In the third scene of ‘The Lady from the Village of Falling Flowers,’ Noh-inspired masks are used as puppets. Photo by Natsu Onoda Power.

“There’s another reason behind the multiple modes of representation,” she continued. “This is a text that if someone were to write it today, they may be accused of cultural appropriation. It’s Tennessee Williams essentially writing in the Japanese voice. And because we’re putting it up in the contemporary U.S., there are some challenges. Like who’s going to play these characters if we do it with humans? Do they have to be Japanese actors? Except these characters are hardly authentically Japanese—and what’s authenticity anyway? However, if we do it with puppets and not just one set of puppets or one set of illustrations but multiple, then we see many different ways in which we perceive these characters, all of which constitute the complex figures that these characters are.”

The cast of three—Dylan Arredondo (The Emperor), Jared H. Graham (The Prime Minister), and Melissa Carter (The Lady and The Princess), all alumni of the National Players touring ensemble—had worked with Onoda Power before. At the preview I saw, they seemed completely in sync with the performance style, the language, the puppetry, Onoda Power’s vision, and one another.

Dylan Arredondo (The Emperor), Jared H. Graham (The Prime Minister), and Melissa Carter (The Princess) in scene three of ‘The Lady from the Village of Falling Flowers. Photo courtesy of Spooky Action Theater.

“I often think about many versions of ourselves,” Onoda Power reflected. “We present ourselves in so many different versions in our daily lives. And all these versions are true. I wanted to play with that idea with multiple puppet possibility.”

Melissa Carter (The Princess) and her princess finger puppets in the second scene of ‘The Lady from the Village of Falling Flowers.’ Photo courtesy of Spooky Action Theater.

This esthetic approach also gives context to the gender politics of the play. “I felt that many different forms of puppets could give us a meta commentary about that,” Onoda Power said. “We think we’ve come so far in the way we speak about gender or we enact gender, but we’re not yet in full human form. We’re in the closer-to-human but still masked-puppet phase. The transformation of performance styles in the three scenes is a record of a gender discourse.”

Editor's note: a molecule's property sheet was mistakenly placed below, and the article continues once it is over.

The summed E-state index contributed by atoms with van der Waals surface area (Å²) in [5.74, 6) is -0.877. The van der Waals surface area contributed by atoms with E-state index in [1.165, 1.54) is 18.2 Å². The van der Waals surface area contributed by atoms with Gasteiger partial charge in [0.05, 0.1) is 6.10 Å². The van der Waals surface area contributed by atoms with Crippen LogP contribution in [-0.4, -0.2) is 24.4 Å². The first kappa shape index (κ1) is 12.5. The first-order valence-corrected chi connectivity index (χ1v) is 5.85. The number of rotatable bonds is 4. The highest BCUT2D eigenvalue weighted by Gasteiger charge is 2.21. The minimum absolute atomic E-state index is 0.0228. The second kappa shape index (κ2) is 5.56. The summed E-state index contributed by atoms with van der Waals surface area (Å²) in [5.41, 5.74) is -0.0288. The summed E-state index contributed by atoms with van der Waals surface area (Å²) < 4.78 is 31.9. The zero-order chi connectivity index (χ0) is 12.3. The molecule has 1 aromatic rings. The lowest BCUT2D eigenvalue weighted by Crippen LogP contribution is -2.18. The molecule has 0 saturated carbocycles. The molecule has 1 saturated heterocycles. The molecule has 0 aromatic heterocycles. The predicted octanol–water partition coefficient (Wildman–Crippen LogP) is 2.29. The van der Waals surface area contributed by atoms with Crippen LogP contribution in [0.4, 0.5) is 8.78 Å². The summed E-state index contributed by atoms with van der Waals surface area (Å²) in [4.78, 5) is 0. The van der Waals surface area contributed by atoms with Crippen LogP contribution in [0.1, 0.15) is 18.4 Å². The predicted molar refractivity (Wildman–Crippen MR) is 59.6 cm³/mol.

I noted that the three actors seemed to put air quotes around much of what they said—notably Melissa Carter as The Lady and The Princess. When she’s reacting, you can see that she’s commenting all the time. Onoda Power shed light on that.

“There’s a line at the top of the third scene where the Emperor asks, ‘Are you a princess?’ And she says, no, ‘I’m just a stupid woman.’ We wanted to inflect that line with ‘because everybody said so.’ ”

Mask in progress for ‘The Lady from the Village of Falling Flowers. Photo by Natsu Onoda Power.

Besides working out the presentation conceptually, besides working with the performers on acting style and props, Onoda Power also designed and constructed everything—the puppets, the toy stage, the placard paintings, the masks—it’s all her handiwork (except six cute little princess finger puppets that Carter offered to make and wears in scene two). Onoda Power possesses an extraordinary synthesis of conceptual and dramatic artistry with mechanical and sculptural dexterity.

“I don’t think I can separate them,” she told me. “A lot of the ideas come while I’m making things. Also, in rehearsals as we work with things, sometimes the objects give you ideas. You don’t know until you have the puppet in your hand what it’s going to do.

“I usually do the first phase of rehearsals with mockups. Then I take a little time between the initial rehearsals and the final set of rehearsals to make everything. For this one, we had three days of workshop in July and then we didn’t really come back until four days before preview. I had a month and a half in between for me to figure things out.”

When the show goes on the road to Provincetown, it will be set up for outdoor performances and taken down at night. It’s all compact and transportable. “Everything fits in a suitcase,” she said. “Everything is built to fit exactly. Everything has its compartment. And I made custom pillows for each piece, so for instance, each mask has a little cushion that closes with Velcro and protects it.”